The Cow Ford crossing was real, but I doubt it was ever shallow enough to actually ford cows across. The British built a ferry in 1765. I imagine the name "Cow Ford" was just an inexact translation of the Seminole-Creek name, generally given as "Waca Pilatka", which has a somewhat different sense. "Waca" (wakv) means "cow" in Creek, but "Pilatka" may be a corruption of the Creek pilotaikita, meaning "crossing" or "boat crossing".
Title: Re: Duval County Map 1898
Post by: Tacachale on February 10, 2016, 09:41:16 AM
The Cow Ford crossing was real, but I doubt it was ever shallow enough to actually ford cows across. The British built a ferry in 1765. I imagine the name "Cow Ford" was just an inexact translation of the Seminole-Creek name, generally given as "Waca Pilatka", which has a somewhat different sense. "Waca" (wakv) means "cow" in Creek, but "Pilatka" may be a corruption of the Creek pilotaikita, meaning "crossing" or "boat crossing".

Waca is a Creek adaptation of the spanish word for Cow: "Vaca"

Cows are not indigenous to the US.

The river was certainly shallow enough to ford cattle, however. It was the main duty of the early sheriffs, and how they got paid (they charged a fee for guiding across, apparently it was tricky)

We aren't the first generation to think the river needed to be deepened however.

Obviously cows aren't indigenous to America, but they were well established by the time the Creeks and Brits came to Florida in the mid-1700s. The British formalized the Cow Ford crossing and posted a ferry as soon as 1765. Needing a boat to cross suggests it was too deep to walk across, at least not at the same place. The river was deep enough to sail on pretty far upstream, as William Bartram did in 1774.
Title: Re: Duval County Map 1898
Post by: BridgeTroll on February 10, 2016, 10:16:30 AM
The Cow Ford crossing was real, but I doubt it was ever shallow enough to actually ford cows across. The British built a ferry in 1765. I imagine the name "Cow Ford" was just an inexact translation of the Seminole-Creek name, generally given as "Waca Pilatka", which has a somewhat different sense. "Waca" (wakv) means "cow" in Creek, but "Pilatka" may be a corruption of the Creek pilotaikita, meaning "crossing" or "boat crossing".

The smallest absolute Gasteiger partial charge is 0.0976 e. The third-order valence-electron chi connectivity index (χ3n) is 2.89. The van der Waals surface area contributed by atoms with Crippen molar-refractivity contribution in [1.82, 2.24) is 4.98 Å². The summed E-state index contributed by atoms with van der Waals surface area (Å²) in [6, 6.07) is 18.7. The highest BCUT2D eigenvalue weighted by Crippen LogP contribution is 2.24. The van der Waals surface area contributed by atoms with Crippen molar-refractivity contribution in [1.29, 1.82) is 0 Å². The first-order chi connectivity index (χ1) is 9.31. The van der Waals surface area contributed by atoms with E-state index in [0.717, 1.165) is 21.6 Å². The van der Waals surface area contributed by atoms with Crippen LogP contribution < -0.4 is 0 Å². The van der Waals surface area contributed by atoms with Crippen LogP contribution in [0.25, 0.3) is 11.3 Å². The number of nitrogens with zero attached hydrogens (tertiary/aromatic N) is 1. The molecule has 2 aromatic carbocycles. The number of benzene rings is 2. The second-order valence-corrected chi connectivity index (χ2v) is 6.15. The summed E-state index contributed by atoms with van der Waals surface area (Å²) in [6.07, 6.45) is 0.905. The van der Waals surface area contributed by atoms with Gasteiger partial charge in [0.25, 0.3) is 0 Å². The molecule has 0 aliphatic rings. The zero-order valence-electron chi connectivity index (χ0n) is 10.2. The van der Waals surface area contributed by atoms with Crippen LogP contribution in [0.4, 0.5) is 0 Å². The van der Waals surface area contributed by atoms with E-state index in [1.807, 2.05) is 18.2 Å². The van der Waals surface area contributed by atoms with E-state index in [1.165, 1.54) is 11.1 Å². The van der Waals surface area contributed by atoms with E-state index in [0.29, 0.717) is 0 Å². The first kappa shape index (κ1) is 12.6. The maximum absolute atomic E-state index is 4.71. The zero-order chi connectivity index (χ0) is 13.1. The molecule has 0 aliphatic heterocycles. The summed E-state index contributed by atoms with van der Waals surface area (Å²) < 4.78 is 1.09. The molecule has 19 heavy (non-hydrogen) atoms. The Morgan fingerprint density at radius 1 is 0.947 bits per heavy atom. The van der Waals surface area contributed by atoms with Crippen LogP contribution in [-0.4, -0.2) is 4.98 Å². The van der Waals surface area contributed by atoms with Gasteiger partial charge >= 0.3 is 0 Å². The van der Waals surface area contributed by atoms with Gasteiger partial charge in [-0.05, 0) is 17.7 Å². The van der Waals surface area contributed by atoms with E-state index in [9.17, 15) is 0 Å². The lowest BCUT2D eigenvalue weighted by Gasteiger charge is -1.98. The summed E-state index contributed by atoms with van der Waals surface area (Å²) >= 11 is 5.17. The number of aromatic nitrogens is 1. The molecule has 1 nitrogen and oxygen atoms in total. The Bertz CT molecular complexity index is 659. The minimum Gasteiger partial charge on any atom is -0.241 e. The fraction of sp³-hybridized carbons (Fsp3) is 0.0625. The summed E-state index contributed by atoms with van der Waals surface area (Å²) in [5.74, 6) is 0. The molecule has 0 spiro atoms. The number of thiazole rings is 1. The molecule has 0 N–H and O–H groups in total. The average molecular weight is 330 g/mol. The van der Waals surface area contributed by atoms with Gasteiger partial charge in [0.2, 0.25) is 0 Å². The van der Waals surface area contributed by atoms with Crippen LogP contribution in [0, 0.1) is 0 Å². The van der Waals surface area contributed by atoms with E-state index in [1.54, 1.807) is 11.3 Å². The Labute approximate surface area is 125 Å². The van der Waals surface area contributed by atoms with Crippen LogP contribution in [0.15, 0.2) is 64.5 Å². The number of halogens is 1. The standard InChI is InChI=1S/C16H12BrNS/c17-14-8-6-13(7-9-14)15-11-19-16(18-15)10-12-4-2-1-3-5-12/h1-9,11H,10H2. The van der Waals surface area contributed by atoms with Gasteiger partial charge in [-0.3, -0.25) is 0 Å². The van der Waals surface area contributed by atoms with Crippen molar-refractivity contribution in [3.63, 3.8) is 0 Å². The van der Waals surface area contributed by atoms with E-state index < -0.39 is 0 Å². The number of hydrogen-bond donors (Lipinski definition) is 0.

Waca is a Creek adaptation of the spanish word for Cow: "Vaca"

Cows are not indigenous to the US.

The river was certainly shallow enough to ford cattle, however. It was the main duty of the early sheriffs, and how they got paid (they charged a fee for guiding across, apparently it was tricky)

We aren't the first generation to think the river needed to be deepened however.

Obviously cows aren't indigenous to America, but they were well established by the time the Creeks and Brits came to Florida in the mid-1700s. The British formalized the Cow Ford crossing and posted a ferry as soon as 1765. Needing a boat to cross suggests it was too deep to walk across, at least not at the same place. The river was deep enough to sail on pretty far upstream, as William Bartram did in 1774.

That's what I see Tach... I see a river clearly too deep and swift for cattle to wade across particularly at the narrow points near downtown.  Perhaps the shallow point for crossing was farther upstream but it still does not seem likely.  Do cattle ford rivers by swimming?  Could "cow" or "Vaca" or "waca" be slang or a descriptive term for the type of boat used in a ferry or crossing?
Title: Re: Duval County Map 1898
Post by: RattlerGator on February 10, 2016, 10:56:03 AM
Obviously cows aren't indigenous to America, but they were well established by the time the Creeks and Brits came to Florida in the mid-1700s. The British formalized the Cow Ford crossing and posted a ferry as soon as 1765. Needing a boat to cross suggests it was too deep to walk across, at least not at the same place. The river was deep enough to sail on pretty far upstream, as William Bartram did in 1774.

Hmmm . . . looks like local mythology bites the dust yet again.
Title: Re: Duval County Map 1898
Post by: Tacachale on February 10, 2016, 11:26:56 AM
The Cow Ford crossing was real, but I doubt it was ever shallow enough to actually ford cows across. The British built a ferry in 1765. I imagine the name "Cow Ford" was just an inexact translation of the Seminole-Creek name, generally given as "Waca Pilatka", which has a somewhat different sense. "Waca" (wakv) means "cow" in Creek, but "Pilatka" may be a corruption of the Creek pilotaikita, meaning "crossing" or "boat crossing".

Waca is a Creek adaptation of the spanish word for Cow: "Vaca"

Cows are not indigenous to the US.

The river was certainly shallow enough to ford cattle, however. It was the main duty of the early sheriffs, and how they got paid (they charged a fee for guiding across, apparently it was tricky)

We aren't the first generation to think the river needed to be deepened however.